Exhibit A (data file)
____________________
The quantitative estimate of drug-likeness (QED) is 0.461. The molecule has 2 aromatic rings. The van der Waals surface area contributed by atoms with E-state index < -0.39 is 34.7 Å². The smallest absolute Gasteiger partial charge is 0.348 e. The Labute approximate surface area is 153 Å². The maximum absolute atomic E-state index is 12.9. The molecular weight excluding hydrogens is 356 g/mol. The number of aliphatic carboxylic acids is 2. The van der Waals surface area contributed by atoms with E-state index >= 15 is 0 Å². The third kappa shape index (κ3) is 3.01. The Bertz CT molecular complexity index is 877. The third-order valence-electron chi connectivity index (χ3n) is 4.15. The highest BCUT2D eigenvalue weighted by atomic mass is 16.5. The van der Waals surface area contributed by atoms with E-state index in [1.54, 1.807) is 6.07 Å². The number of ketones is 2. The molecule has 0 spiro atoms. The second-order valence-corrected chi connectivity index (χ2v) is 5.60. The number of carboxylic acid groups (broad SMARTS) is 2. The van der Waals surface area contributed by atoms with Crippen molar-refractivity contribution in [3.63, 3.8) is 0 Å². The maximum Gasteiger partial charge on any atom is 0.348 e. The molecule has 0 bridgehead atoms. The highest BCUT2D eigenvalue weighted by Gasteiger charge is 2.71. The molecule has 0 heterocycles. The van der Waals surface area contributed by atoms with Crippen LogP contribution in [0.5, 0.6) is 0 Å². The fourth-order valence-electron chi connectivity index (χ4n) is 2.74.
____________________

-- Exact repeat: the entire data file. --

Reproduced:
The quantitative estimate of drug-likeness (QED) is 0.461. The molecule has 2 aromatic rings. The van der Waals surface area contributed by atoms with E-state index < -0.39 is 34.7 Å². The smallest absolute Gasteiger partial charge is 0.348 e. The Labute approximate surface area is 153 Å². The maximum absolute atomic E-state index is 12.9. The molecular weight excluding hydrogens is 356 g/mol. The number of aliphatic carboxylic acids is 2. The van der Waals surface area contributed by atoms with E-state index >= 15 is 0 Å². The third kappa shape index (κ3) is 3.01. The Bertz CT molecular complexity index is 877. The third-order valence-electron chi connectivity index (χ3n) is 4.15. The highest BCUT2D eigenvalue weighted by atomic mass is 16.5. The van der Waals surface area contributed by atoms with E-state index in [1.54, 1.807) is 6.07 Å². The number of ketones is 2. The molecule has 0 spiro atoms. The second-order valence-corrected chi connectivity index (χ2v) is 5.60. The number of carboxylic acid groups (broad SMARTS) is 2. The van der Waals surface area contributed by atoms with Crippen molar-refractivity contribution in [3.63, 3.8) is 0 Å². The maximum Gasteiger partial charge on any atom is 0.348 e. The molecule has 0 bridgehead atoms. The highest BCUT2D eigenvalue weighted by Gasteiger charge is 2.71. The molecule has 0 heterocycles. The van der Waals surface area contributed by atoms with Crippen LogP contribution in [0.5, 0.6) is 0 Å². The fourth-order valence-electron chi connectivity index (χ4n) is 2.74.